Facts + Statistics: Distracted driving

Activities that take drivers’ attention off the road, including talking or texting on cellphones, eating, talking with passengers, adjusting vehicle controls and other distractions, are major safety threats. According to the National Highway Traffic Safety Administration (NHTSA) there are three main types of distraction: visual, taking your eyes off the road;

  • manual, taking your hands off the wheel; and
  • cognitive, taking your mind off driving.

NHTSA gauges distracted driving by collecting data on distraction-affected crashes, which focus on distractions that are most likely to result in crashes, such as dialing a cellphone, texting, or being distracted by another person or an outside event. In 2020, 3,142 people were killed in crashes involving distractions. There were 2,880 distraction-affected fatal crashes, accounting for 8 percent of all fatal crashes in the nation. 

Fatal Crashes Involving Distracted Drivers, 2020

 

  Crashes Drivers Fatalities
Total fatal crashes 35,766 53,890 38,824
Distraction-affected fatal crashes      
Number of distraction-affected fatal crashes 2,880 2,968 3,142
Percent of total fatal crashes 8% 6% 8%
Cellphone in use in distraction-affected fatal crashes      
Number of cellphone distraction-affected fatal crashes 354 356 396
Percent of fatal distraction-affected crashes 12% 12% 13%

Source: U.S. Department of Transportation, National Highway Traffic Safety Administration.

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Cellphone Use As A Distraction

There were 387 fatal crashes in 2019 that were reported to have involved the use of cellphones as a distraction. Over the last five years of reporting, 2015 to 2019, cellphones were reported as a distraction for 15 percent of all distracted drivers in fatal crashes. In 2019, 422 people died in fatal crashes that involved the use of cellphones or other cellphone-related activities as distractions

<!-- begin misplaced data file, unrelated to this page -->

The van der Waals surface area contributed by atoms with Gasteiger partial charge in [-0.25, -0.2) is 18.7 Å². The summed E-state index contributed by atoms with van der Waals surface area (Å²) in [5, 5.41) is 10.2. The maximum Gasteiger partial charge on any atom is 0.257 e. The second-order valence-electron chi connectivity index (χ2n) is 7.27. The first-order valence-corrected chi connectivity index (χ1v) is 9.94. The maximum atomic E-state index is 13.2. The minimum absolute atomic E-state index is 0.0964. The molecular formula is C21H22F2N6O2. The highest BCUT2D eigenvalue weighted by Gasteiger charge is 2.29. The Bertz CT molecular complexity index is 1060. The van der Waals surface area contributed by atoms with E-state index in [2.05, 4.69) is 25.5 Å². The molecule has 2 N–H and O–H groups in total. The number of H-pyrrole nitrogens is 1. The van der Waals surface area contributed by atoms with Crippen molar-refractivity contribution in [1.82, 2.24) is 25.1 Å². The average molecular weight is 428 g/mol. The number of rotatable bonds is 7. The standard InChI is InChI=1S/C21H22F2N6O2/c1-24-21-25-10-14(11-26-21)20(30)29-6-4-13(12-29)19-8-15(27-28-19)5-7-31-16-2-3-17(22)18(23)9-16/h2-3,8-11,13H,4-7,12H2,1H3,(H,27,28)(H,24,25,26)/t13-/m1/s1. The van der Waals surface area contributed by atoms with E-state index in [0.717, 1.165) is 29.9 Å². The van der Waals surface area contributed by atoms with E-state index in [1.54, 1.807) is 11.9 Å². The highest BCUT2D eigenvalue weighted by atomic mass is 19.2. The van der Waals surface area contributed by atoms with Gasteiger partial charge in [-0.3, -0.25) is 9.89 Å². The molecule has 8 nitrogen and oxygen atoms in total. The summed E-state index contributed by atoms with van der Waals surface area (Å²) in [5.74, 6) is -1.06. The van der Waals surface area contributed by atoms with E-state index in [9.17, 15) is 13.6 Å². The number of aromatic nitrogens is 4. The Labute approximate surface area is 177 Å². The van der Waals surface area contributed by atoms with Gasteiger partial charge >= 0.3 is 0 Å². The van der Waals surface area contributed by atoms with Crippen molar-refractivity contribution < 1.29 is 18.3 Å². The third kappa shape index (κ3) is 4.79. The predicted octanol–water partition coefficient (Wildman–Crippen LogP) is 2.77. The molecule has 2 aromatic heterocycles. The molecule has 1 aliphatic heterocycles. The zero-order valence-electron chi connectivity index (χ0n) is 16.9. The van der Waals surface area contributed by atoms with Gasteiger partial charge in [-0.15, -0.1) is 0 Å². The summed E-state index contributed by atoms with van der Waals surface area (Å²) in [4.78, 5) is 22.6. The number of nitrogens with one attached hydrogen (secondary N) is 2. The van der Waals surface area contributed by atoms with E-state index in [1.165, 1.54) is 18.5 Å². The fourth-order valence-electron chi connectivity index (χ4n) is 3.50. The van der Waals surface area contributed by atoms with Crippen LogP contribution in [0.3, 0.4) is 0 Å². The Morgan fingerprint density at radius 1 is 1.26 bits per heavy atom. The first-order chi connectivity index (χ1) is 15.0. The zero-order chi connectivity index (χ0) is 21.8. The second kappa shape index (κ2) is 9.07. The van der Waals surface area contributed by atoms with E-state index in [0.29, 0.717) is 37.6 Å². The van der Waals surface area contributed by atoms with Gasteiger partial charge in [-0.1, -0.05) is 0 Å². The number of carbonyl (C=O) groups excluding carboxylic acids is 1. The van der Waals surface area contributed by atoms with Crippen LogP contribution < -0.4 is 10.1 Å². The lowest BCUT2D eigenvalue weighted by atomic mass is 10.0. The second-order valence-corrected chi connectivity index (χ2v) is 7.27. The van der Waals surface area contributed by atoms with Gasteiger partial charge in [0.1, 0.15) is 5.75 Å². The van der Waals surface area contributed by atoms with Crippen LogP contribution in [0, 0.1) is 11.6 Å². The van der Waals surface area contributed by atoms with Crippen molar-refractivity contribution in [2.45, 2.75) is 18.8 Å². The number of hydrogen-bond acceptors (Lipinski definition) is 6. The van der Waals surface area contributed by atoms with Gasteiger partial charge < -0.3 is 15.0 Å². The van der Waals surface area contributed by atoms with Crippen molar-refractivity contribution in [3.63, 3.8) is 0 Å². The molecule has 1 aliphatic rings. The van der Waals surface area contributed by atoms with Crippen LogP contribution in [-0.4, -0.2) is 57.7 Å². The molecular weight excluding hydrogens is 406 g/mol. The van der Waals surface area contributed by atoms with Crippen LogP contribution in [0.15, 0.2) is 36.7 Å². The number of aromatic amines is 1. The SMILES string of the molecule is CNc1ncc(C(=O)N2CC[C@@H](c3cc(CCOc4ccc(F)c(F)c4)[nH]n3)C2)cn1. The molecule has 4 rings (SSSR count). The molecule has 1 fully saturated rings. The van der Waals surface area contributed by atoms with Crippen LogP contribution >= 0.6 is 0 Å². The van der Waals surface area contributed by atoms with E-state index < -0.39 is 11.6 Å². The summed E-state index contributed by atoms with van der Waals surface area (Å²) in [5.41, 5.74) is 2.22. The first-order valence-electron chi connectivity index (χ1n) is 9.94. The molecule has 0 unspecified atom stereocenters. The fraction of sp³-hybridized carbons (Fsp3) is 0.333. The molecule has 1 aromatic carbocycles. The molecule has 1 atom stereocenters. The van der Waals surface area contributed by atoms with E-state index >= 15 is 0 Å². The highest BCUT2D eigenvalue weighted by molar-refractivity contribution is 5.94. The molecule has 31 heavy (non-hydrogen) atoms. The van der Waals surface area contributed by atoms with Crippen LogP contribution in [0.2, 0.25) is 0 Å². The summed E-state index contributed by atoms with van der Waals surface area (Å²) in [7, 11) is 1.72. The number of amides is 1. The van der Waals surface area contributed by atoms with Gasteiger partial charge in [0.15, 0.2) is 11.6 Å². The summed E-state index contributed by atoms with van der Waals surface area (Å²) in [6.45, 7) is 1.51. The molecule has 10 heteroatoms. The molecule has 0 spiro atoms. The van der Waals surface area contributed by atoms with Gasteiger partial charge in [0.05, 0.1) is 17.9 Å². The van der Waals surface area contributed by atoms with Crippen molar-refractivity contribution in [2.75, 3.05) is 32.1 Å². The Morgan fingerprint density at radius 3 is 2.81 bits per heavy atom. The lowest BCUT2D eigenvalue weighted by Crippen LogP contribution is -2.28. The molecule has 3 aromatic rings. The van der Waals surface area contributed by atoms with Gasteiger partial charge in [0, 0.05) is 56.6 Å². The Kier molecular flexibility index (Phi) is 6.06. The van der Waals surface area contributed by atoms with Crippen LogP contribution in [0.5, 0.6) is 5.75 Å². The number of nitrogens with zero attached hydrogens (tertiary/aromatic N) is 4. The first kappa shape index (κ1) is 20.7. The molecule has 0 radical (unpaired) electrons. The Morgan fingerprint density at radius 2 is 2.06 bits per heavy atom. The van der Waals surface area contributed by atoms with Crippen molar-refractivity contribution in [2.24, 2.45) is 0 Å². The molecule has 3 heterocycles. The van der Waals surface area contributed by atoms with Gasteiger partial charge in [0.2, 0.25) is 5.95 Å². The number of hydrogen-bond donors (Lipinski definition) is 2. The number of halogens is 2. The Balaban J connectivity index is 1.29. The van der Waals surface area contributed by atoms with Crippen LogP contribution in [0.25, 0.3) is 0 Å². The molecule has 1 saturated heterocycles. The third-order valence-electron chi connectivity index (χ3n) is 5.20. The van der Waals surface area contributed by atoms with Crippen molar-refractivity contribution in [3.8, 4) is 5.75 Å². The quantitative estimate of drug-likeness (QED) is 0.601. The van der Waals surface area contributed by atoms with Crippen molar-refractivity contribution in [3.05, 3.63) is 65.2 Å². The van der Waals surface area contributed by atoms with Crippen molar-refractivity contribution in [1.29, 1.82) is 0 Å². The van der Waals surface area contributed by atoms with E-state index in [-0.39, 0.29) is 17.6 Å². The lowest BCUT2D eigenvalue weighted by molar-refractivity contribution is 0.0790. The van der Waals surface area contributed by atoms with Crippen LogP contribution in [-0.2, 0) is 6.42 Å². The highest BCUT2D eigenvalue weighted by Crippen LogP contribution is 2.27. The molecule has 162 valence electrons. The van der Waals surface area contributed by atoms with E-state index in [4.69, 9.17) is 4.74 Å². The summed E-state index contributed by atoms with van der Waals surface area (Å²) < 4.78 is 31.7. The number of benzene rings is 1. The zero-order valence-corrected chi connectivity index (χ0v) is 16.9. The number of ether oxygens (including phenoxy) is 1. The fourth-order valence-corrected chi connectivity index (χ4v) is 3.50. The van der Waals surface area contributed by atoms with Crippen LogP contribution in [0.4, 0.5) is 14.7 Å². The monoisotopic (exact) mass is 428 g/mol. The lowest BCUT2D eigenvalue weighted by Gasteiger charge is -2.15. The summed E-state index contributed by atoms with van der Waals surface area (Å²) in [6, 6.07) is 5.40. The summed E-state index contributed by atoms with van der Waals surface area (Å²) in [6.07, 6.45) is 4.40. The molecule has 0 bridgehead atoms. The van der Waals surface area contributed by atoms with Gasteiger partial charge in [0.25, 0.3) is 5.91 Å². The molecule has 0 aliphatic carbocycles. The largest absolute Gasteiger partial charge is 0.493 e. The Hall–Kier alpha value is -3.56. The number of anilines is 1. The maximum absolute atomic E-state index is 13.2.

Driver Hand Held Cellphone Use By Age, 2011-2020 (1)

 

(1) Percent of all drivers using hand held cellphones.

Source: U.S. Department of Transportation, National Highway Traffic Safety Administration.

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NHTSA gauges distracted driving by collecting data on distraction-affected crashes, which focus on distractions that are most likely to result in crashes, such as dialing a cellphone, texting, or being distracted by another person or an outside event. In 2020, 3,142 people were killed in crashes involving distractions. There were 2,880 distraction-affected fatal crashes, accounting for 8 percent of all fatal crashes in the nation.

Laws that prohibit all drivers from holding and using cellphones and other electronic devices while driving can help raise public awareness of the dangers of driving while using these devices and help lower crashes. Laws proscribing the use of cellphones vary from state to state. According to the Insurance Institute for Highway Safety, as of June 2022, talking on a hand-held cellphone while driving is banned in 24 states and the District of Columbia. Text messaging is banned for all drivers in 48 states and the District of Columbia. Laws for novice drivers are even more restrictive: the use of all cellphones by novice drivers is restricted in 36 states and the District of Columbia. Additionally, drivers under 21 are banned from texting in Missouri.

For a discussion on state laws banning texting while driving, see Facts and Statistics, Highway Safety, Distracted driving.

Distracted Driving by Age

Teen drivers and young adults are at the greatest risk for distracted driving. According to NHTSA, among drivers involved in fatal crashes, drivers age 15 to 19 were most likely to be distracted. Eight percent of drivers aged 15 to 19 were distracted at the time of the crash, compared with 6 percent of drivers between the ages of 20 and 29, the highest rates among age groups. The Centers for Disease Control and Prevention found in a 2019 survey of high school students that 39 percent of high school students who drove in the past 30 days texted or emailed while driving on at least one of those days.

 

 

Additional resources

Centers for Disease Control and Prevention

Safety.com

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